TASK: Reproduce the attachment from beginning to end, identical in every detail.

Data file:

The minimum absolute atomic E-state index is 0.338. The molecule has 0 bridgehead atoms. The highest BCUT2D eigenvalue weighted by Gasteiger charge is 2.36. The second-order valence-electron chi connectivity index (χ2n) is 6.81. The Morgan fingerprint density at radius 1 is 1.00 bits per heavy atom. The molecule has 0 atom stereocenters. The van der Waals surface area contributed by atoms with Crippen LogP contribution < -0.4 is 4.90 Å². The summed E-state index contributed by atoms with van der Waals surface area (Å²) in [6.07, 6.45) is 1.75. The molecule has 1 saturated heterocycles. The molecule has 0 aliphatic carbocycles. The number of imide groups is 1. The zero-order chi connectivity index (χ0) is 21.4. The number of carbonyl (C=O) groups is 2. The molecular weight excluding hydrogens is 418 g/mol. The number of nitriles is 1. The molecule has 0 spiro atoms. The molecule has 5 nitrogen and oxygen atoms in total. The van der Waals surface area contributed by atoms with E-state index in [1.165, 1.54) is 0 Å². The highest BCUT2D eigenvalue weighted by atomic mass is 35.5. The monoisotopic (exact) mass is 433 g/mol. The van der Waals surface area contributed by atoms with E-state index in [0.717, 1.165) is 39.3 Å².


The minimum absolute atomic E-state index is 0.338. The molecule has 0 bridgehead atoms. The highest BCUT2D eigenvalue weighted by Gasteiger charge is 2.36. The second-order valence-electron chi connectivity index (χ2n) is 6.81. The Morgan fingerprint density at radius 1 is 1.00 bits per heavy atom. The molecule has 0 atom stereocenters. The van der Waals surface area contributed by atoms with Crippen LogP contribution < -0.4 is 4.90 Å². The summed E-state index contributed by atoms with van der Waals surface area (Å²) in [6.07, 6.45) is 1.75. The molecule has 1 saturated heterocycles. The molecule has 0 aliphatic carbocycles. The number of imide groups is 1. The zero-order chi connectivity index (χ0) is 21.4. The number of carbonyl (C=O) groups is 2. The molecular weight excluding hydrogens is 418 g/mol. The number of nitriles is 1. The molecule has 0 spiro atoms. The molecule has 5 nitrogen and oxygen atoms in total. The van der Waals surface area contributed by atoms with E-state index in [1.165, 1.54) is 0 Å². The highest BCUT2D eigenvalue weighted by atomic mass is 35.5. The monoisotopic (exact) mass is 433 g/mol. The van der Waals surface area contributed by atoms with E-state index in [0.717, 1.165) is 39.3 Å².